Friday, 15 April 2016

A-Z Challenge 2016: M is for Marriage Banns, Licences, and Allegations
These can be a little confusing, so I thought I would separate them out here.

1.  Banns
These took the form of a proclamation in the parish churches of the groom and the bride who were going to be married.  This was in order that anybody could object.  They were read out (in church) on three successive Sundays, and recorded in a special register.  When Oliver Cromwell was in power, and so marriages became civil contracts, the banns could be read out either in church or in the marketplace.  Unfortunately, only a few banns registers survive.

2. Allegations
An allegation was the oath that had to be sworn in order to acquire a licence to wed (see #3)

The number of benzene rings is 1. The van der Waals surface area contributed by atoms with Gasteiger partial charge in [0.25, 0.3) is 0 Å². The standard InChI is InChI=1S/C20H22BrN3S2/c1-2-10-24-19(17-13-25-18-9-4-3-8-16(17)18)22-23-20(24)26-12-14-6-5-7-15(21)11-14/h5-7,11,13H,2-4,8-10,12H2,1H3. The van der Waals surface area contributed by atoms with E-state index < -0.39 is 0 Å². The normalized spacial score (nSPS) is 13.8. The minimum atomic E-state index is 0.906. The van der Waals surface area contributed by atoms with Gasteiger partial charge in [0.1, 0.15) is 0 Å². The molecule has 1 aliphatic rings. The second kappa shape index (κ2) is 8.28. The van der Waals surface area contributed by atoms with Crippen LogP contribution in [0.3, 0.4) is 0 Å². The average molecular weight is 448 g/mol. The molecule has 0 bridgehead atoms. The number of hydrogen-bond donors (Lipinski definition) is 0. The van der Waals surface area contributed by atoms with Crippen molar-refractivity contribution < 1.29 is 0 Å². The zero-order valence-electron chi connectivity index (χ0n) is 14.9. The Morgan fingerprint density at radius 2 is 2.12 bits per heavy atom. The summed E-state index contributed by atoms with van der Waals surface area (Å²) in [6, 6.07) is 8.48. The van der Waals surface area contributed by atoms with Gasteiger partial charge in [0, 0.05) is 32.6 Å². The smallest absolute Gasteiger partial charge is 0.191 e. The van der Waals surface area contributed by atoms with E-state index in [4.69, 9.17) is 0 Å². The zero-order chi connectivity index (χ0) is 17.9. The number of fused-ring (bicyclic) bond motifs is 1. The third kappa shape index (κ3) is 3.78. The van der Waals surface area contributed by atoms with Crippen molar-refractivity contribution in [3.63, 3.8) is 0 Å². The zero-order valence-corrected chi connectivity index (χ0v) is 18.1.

3. Licence
Sometimes, on a wedding certificate, you will see that your ancestors married 'by licence'.  There were several reasons for this:
  • some felt it was undignified for everyone to know their private business; 
  • Dissenters disliked (and in some cases, refused) to have their banns read out in a church in which they actively did not believe; 
  • perhaps the bride was already pregnant, and the couple wanted to marry straight away; 
  • maybe they were telling fibs about their ages (an older woman marrying a younger man!); 
  • perhaps they did not have parental consent.

© 2016 Ros Haywood. All Rights Reserved


  1. A concise explanation, thanks.

    1. Actually, I needed to sort it out for myself, too! LOL

  2. My ancestors from Armagh eloped and sailed to Canada. Not much hope of finding anything, I don't even know where they got married.

    1. Keep looking! You will be so excited when you find out!

  3. I'm trying to play catch up....this was some good info to take in

    1. You never know when it might come in useful.



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